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  man pages->Tru64 Unix man pages -> wcstod (3)              



NAME    [Toc]    [Back]

       wcstod  - Convert a wide-character string to a double-precision

SYNOPSIS    [Toc]    [Back]

       #include <wchar.h>

       double wcstod(
               const wchar_t *ws,
               wchar_t **endptr );

LIBRARY    [Toc]    [Back]

       Standard C Library (libc)

STANDARDS    [Toc]    [Back]

       Interfaces documented on this reference  page  conform  to
       industry standards as follows:

       wcstod(): XSH5.0

       Refer to the standards(5) reference page for more information
 about industry standards and associated tags.

PARAMETERS    [Toc]    [Back]

       Points to the wide-character string  to  be  converted  to
       double-precision   floating-point   value.   Points  to  a
       pointer in which the wcstod() function stores the position
       of  the  final wide-character segment of the string, which
       contains unrecognized characters and the null  terminator.

DESCRIPTION    [Toc]    [Back]

       The  wcstod() function converts the initial portion of the
       wide-character string pointed to by the ws parameter to  a
       double-precision  floating-point  value.  The  input widecharacter
 string is first broken down into three parts: an
       initial  (possibly  empty)  sequence  of white-space widecharacter
 codes (as specified by the iswspace() function);
       a  subject  sequence  interpreted as a floating-point constant;
 and a final wide-character string of  one  or  more
       unrecognized wide-character codes, including the terminating
 null wide character. The subject sequence is then  (if
       possible)   converted   to  a  floating-point  number  and
       returned as the result of the wcstod() function.

       The subject sequence is expected to consist of an optional
       +  (plus  sign)  or - (minus sign), a nonempty sequence of
       digits (which may  contain  a  radix  character),  and  an
       optional  exponent.  The exponent consists of e or E, followed
 by an optional sign, followed by one or more decimal
       digits. The subject sequence is the longest initial subsequence
 of the input wide-character string  (starting  with
       the  first  nonwhite-space wide-character code) that is of
       the expected form. The subject sequence contains no  widecharacter
  codes  if  the  input  wide-character string is
       empty or consists entirely of  white-space  wide-character
       codes,  or if the first nonwhite-space wide-character code
       is other than a sign, a digit, or a radix character.

       If the subject sequence is valid, the  sequence  of  widecharacter
  codes,  starting  with the first digit or radix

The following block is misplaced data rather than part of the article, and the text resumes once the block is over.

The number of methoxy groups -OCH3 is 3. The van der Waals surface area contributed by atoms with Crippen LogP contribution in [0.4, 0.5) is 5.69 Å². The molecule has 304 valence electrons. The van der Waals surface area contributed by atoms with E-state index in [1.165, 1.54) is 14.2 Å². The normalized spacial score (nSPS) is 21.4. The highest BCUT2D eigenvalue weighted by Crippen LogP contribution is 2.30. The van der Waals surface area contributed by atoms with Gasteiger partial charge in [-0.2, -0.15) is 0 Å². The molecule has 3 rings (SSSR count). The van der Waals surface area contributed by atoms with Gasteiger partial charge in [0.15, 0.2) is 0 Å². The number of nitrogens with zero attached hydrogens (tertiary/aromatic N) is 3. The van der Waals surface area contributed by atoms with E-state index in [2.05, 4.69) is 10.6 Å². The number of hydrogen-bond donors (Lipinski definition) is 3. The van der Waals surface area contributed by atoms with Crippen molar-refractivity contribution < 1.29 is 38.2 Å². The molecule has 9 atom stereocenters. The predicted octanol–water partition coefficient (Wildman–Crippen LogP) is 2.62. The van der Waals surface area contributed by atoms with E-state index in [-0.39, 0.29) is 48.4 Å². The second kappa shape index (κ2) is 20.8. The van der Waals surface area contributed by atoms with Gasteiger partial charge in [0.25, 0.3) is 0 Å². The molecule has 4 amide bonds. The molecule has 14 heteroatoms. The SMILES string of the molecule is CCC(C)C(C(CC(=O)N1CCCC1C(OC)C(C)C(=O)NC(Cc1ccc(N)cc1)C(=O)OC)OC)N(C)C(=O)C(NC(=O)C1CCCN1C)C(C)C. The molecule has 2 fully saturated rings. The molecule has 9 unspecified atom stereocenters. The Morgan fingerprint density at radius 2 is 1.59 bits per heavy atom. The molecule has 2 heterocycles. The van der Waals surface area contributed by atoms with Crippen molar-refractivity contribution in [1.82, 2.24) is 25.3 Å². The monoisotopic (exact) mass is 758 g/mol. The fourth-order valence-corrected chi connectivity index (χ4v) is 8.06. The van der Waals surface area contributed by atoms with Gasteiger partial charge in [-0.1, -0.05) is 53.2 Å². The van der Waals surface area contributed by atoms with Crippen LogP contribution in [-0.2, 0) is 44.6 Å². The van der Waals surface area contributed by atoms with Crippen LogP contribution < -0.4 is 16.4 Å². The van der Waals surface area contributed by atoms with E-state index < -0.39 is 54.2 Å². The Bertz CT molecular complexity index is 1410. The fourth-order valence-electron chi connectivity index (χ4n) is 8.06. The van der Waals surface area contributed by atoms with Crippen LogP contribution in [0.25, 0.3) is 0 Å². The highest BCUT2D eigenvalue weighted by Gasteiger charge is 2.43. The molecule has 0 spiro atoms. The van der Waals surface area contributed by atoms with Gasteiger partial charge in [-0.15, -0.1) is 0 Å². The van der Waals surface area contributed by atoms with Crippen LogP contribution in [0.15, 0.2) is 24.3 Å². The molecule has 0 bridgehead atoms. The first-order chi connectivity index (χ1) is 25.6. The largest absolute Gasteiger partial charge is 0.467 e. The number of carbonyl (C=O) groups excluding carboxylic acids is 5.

character (whichever occurs first), is  interpreted  as  a
       floating-point    or    double-precision    floating-point
       constant.  The locale's  radix  character  is  treated  as
       equivalent  to  the  . (period) within floating-point constants
 in the C locale. If neither an  exponent  or  radix
       character  appears, a radix character is assumed to follow
       the last digit in the wide-character string. If  the  subject
  sequence  begins with - ( a minus sign), the conversion
 value is negated. The radix character  is  determined
       by  the  LC_NUMERIC  category  in  the  program's  current
       locale.  In the C locale, or in a locale where  the  radix
       character  is  not  defined,  the  radix  character is a .

       The wcstod() function stores a pointer to the final  widecharacter
  segment  of the string (starting with the first
       invalid character) in the object pointed to by the  endptr
       parameter,  unless the endptr parameter is a null pointer.

RETURN VALUES    [Toc]    [Back]

       The wcstod() function returns the  converted  value  of  a
       double-precision floating-point value if a valid floatingpoint
 constant is found. If the converted value is outside
       the  range of representable values (either too high or too
       low), the function returns plus or minus HUGE_VAL and sets
       errno  to  [ERANGE].  If  the  converted value would cause
       underflow, the function returns 0 (zero) and sets errno to
       [ERANGE].  If  the  subject  sequence is empty or does not
       have the expected form, the function performs  no  conversion
 and returns 0 (zero).  In this case, the value specified
 by the ws parameter is stored in the  object  pointed
       to  by  the  endptr  parameter,  provided  that the endptr
       parameter is not a null pointer.

       Since the wcstod() function returns 0 (zero)  or  HUGE_VAL
       in  the  event of an error and these values are also valid
       returns if the wcstod() function is  successful,  applications
 should set errno to 0 (zero) before each call to the
       wcstod() function and check errno after each  return  from
       the function. If errno is nonzero after a return, an error
       occurred. Additionally, if 0 (zero) is returned,  applications
 should check if the endptr parameter equals the nptr
       parameter. In  this  case,  there  was  no  valid  subject

ERRORS    [Toc]    [Back]

       If  the  following condition occurs, the wcstod() function
       sets errno to the corresponding value: The converted value
       would  cause  underflow or, if outside the range of representable
 values, overflow.

SEE ALSO    [Toc]    [Back]

       Functions: atof(3), iswspace(3), localeconv(3),  scanf(3),
       setlocale(3), wcstol(3)

       Standards: standards(5)

[ Back ]
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